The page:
Later editions featured slightly more sophisticated game materials (such as a box), but the essential simplicity of the game has been preserved. Several expansion sets have also been published, including additional cards and board segments, allowing for more players. The last published edition was the Seventh Edition. An Eighth Edition has been mentioned at Tom Jolly's website for some time, and has also been announced on the Chessex web site since at least 2002 , but as of 2008, it has not yet been published.
Actual copies of the game can be very hard to find, but are sometimes available on eBay. Dedicated players frequently make their own equipment, ranging from the simple to the elaborate. The cards and board designs are available on the Internet. Wiz-War has a small but very dedicated following, and the game's creator seems to encourage creativity and innovation within the Wiz-War community.
Cards are dealt to each player to represent spells that may be cast, objects (both magical and mundane) that may be used, and other actions that may be taken by that player. These cards are generally discarded when used and can be replenished throughout the game. Each player begins the game with fifteen life points that can be lost in a wide variety of ways.
A player wins by (1) placing two treasures belonging to other players on his or her home base, or (2) eliminating all other players.
The full text of the rules, included with the original game and each of the expansion sets, may be found at this website The description of the rules provided here is intended to synthesize these rules and game concepts in a clear and readily-accessible way for the novice player.
The relative simplicity of the game is deceiving; turns can be structured in a highly complex and sophisticated way to take maximum advantage of the cards in a player's hand and avoid interference by other players. Many players regard this as an essential part of the game's charm.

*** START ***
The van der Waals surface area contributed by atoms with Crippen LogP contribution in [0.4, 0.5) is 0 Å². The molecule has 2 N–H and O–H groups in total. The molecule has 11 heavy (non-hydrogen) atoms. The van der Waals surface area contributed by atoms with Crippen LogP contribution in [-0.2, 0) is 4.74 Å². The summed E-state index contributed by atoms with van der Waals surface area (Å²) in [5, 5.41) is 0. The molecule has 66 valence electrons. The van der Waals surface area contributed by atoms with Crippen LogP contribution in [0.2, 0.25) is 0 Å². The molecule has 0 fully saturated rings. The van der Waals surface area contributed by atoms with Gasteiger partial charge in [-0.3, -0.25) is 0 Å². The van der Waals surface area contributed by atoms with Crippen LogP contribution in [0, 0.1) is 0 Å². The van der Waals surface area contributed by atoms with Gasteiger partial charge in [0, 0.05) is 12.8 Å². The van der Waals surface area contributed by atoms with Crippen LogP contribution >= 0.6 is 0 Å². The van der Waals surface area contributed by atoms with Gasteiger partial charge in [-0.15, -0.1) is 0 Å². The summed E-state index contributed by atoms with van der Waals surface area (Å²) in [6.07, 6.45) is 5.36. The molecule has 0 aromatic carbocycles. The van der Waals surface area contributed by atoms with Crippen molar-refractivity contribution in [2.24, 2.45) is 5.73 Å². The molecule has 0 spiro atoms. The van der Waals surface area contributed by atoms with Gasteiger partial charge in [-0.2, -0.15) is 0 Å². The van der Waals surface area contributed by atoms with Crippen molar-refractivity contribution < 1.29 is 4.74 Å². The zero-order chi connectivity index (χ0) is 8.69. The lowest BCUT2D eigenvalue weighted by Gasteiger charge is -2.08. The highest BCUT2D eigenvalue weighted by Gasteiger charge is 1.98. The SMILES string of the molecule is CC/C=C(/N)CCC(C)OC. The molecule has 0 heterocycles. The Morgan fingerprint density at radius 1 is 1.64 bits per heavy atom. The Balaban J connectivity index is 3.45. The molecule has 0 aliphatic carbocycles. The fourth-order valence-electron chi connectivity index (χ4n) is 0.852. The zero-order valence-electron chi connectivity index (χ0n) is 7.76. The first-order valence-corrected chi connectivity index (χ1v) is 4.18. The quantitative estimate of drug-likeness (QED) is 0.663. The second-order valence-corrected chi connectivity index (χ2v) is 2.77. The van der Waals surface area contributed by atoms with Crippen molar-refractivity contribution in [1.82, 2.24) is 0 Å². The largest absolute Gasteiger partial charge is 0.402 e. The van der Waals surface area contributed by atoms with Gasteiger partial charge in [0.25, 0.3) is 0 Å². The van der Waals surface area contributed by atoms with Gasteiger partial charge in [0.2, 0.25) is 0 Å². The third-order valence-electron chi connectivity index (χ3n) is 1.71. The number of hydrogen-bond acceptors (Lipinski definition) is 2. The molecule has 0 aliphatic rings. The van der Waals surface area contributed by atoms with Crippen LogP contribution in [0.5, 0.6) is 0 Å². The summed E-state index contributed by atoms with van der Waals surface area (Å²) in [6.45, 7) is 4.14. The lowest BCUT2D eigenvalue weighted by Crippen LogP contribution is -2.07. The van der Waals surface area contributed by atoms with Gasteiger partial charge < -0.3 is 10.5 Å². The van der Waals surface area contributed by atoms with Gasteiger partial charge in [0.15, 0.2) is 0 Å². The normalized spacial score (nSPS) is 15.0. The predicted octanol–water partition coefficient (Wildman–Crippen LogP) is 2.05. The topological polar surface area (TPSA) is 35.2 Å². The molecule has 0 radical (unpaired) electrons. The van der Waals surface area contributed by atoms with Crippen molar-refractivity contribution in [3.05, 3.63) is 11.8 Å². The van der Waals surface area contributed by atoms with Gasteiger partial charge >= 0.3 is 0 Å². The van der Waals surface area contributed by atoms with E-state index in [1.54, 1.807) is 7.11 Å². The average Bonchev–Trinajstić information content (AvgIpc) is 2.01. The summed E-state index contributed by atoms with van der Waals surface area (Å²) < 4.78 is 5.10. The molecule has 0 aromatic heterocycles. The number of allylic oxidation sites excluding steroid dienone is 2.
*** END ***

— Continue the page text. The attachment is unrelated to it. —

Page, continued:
The treasures of players who have been eliminated can be used to satisfy (1). Note that in very unusual conditions, it is possible for the remaining two players to kill each other, causing the game to end in a draw.
Note that if both treasures are on the same living opponent's home base, that opponent has satisfied one of the victory conditions and the game is over. Also, note that it is sometimes possible to gain hit points as a result of certain magical actions.
Once eliminated, a player is out of the game permanently.
An important aspect of eliminating another player is that, if Player A is killed as a direct result of damage caused by an attack initiated by Player B, Player B receives all of the cards that were in Player A's hand. Player B must then discard enough cards (choosing freely between the ones he just received from Player A and the ones he already had) to arrive at the applicable hand limit (usually seven), but this can still be a significant benefit to Player B, especially if he used most of the cards in his hand in order to accomplish the kill. Some groups allow Player B to use excess cards rather than discard them as long as he is at or under the hand limit by the end of his turn. However, if Player A is eliminated in any other manner, his cards are simply discarded. A player who places Player A's second treasure on a home square does not receive Player A's cards, and neither does a player who causes damage with a neutral spell (such as by destroying a wall adjacent to Player A) or with a controlled monster. This fringe benefit of killing another player sometimes has a strategic impact on game play once one or more players have lost enough hit points to make killing them plausible.
Each board segment is composed of a five-by-five grid of squares each of which is a space. The layout of each board segment is a unique labyrinth of walls and doors and the boards are randomly selected by the players and randomly rotated and placed at the start of each game. The result is that the board is different every time the game is played.
The home base of each player is at the center of that player's segment, and the treasures are placed on indicated squares diagonal to the home base.
Each of the edges of the board "warps" to the edge of another board, as if the board were a projection of a very small world; the field of play therefore is finite, but has no boundaries. When the number of players is such that the board is both horizontally and vertically symmetrical, opposite edges of the board are deemed contiguous. Board layout is therefore simple for games of 2, 4, 6, 8 or 9 players. (Note that any number of players greater than 6 would require the use of multiple sets or homemade board segments.)
With three players, arrange the boards in an ell; the inside edges of the ell are deemed contiguous, and in the original (four player) edition, an "auto warp" board segment was included.
Cards are generally either 'spells', the effects of which are described on the card, number cards, discussed below, or represent objects or actions that can be used for a variety of purposes. Any number of unwanted cards can be discarded, which can make room for new cards to be drawn up to the seven card limit. The maximum number of cards that can be held is (usually) seven, and a player may replenish two cards from the undrawn pile at the end of its turn.